Building identity (ID) assurance systems into "customer registration processes" could help businesses cut the cost of fraud, a UK government minister has said.
Francis Maude said the Cabinet Office is working with "like-minded organisations" to look into the potential for ID assurance services to be used more extensively in the private sector.
The UK government has already developed an ID assurance framework called "Verify" that enables government bodies to rely on third party verifications of individuals' identities when those individuals interact with online government services. Verify has not yet been fully developed but is being tested by users of some online government services, such as services that allow individuals to check or update their company car tax or claim a redundancy or insolvency payment.
The Verify system enables users of government services online to avoid having to input information that can be used to verify their identity each time they wish to use one of those services. Instead, they can select an identity (ID) assurance provider to verify their details with the government service provider on their behalf after an initial verification exercise. Digidentity and Experian are currently the only certified providers, although Mydex, the Post Office and Verizon are scheduled to "join in due course", Maude said.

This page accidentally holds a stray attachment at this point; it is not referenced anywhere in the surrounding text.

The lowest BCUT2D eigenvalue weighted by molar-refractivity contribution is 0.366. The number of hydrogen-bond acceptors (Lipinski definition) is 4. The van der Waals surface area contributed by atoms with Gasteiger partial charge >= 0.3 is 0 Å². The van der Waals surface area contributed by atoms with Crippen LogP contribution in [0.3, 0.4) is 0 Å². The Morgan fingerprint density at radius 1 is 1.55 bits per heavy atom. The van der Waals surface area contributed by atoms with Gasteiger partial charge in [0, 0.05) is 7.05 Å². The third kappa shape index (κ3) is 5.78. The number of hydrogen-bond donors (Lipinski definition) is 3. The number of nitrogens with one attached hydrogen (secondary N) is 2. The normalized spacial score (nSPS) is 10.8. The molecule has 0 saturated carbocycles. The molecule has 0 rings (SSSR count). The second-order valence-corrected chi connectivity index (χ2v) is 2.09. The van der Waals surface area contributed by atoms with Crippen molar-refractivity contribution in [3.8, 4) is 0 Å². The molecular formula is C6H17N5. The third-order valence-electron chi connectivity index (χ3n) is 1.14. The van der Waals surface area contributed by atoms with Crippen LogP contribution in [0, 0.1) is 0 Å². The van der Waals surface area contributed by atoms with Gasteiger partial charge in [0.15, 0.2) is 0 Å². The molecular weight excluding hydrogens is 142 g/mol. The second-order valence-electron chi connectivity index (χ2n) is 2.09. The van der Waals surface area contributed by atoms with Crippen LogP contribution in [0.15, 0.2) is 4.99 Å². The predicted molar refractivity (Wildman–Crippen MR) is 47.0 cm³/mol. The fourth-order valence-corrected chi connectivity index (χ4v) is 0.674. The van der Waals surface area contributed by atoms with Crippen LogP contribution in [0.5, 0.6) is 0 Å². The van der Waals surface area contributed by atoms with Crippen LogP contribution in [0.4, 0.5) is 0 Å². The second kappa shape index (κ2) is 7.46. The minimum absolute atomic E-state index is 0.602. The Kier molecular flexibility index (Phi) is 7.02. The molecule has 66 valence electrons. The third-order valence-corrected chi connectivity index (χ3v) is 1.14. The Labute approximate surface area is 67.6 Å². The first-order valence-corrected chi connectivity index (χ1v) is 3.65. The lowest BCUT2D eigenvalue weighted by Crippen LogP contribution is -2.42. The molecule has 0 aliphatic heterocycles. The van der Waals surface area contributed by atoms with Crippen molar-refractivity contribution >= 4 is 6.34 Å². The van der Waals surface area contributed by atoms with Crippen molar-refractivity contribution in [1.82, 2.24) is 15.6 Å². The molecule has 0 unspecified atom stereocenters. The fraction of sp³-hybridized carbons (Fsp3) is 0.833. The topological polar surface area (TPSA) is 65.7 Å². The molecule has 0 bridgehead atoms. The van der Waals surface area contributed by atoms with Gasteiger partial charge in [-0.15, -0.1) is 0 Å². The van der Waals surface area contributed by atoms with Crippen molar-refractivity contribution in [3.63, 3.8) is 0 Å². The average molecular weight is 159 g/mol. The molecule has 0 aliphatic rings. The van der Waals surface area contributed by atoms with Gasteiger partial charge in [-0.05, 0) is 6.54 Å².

"Government is the first customer for this federated model of certified identity assurance providers – but there is potential demand way beyond the public sector," Maude said. "Customer registration processes in banking, insurance, transport and retail can all be improved – and fraud reduced – through a trustworthy and convenient digital identity assurance infrastructure."
"Digital identity can reduce the need for large amounts of personal information to be shared and stored by organisations. Instead information provided is quickly checked with the original data source," he said.
Maude also said that regulated businesses, such as those in financial services, could meet their 'know your customer' (KYC) obligations by recognising "a digital identity that meets government agreed standards".
However, financial services litigation and compliance expert Michael Ruck of Pinsent Masons, the law firm behind Out-Law.com, said that although regulated firms can rely on third parties' due diligence, the approach carries risk as "responsibility and any liability for failures remain" with those regulated businesses.
"The bank, or any other regulated firm, can rely on third party checks but this does not escape any liability on the bank’s behalf," Ruck said. "Therefore any such reliance would require the bank to check, observe and review the activities of any such third party and be sure that it was conducting the appropriate due diligence."
In his speech, Maude identified problems with relying on user passwords to open up services and said ID assurance can offer the secure and convenient services online consumers want.
"The best digital services put the needs and requirements of the people that use them first," Muade said. "It shouldn’t be any different for identity assurance. The internet is a fundamental part of everyday life, so internet security needs to be easy and convenient, helping us to go about our lives online safely, but without getting in the way."
"It’s about finding the right balance between usability and security. If we can find a happy medium, then we can strengthen trust, without diluting the qualities of speed, convenience and choice that make digital services so appealing in the first place," he said.
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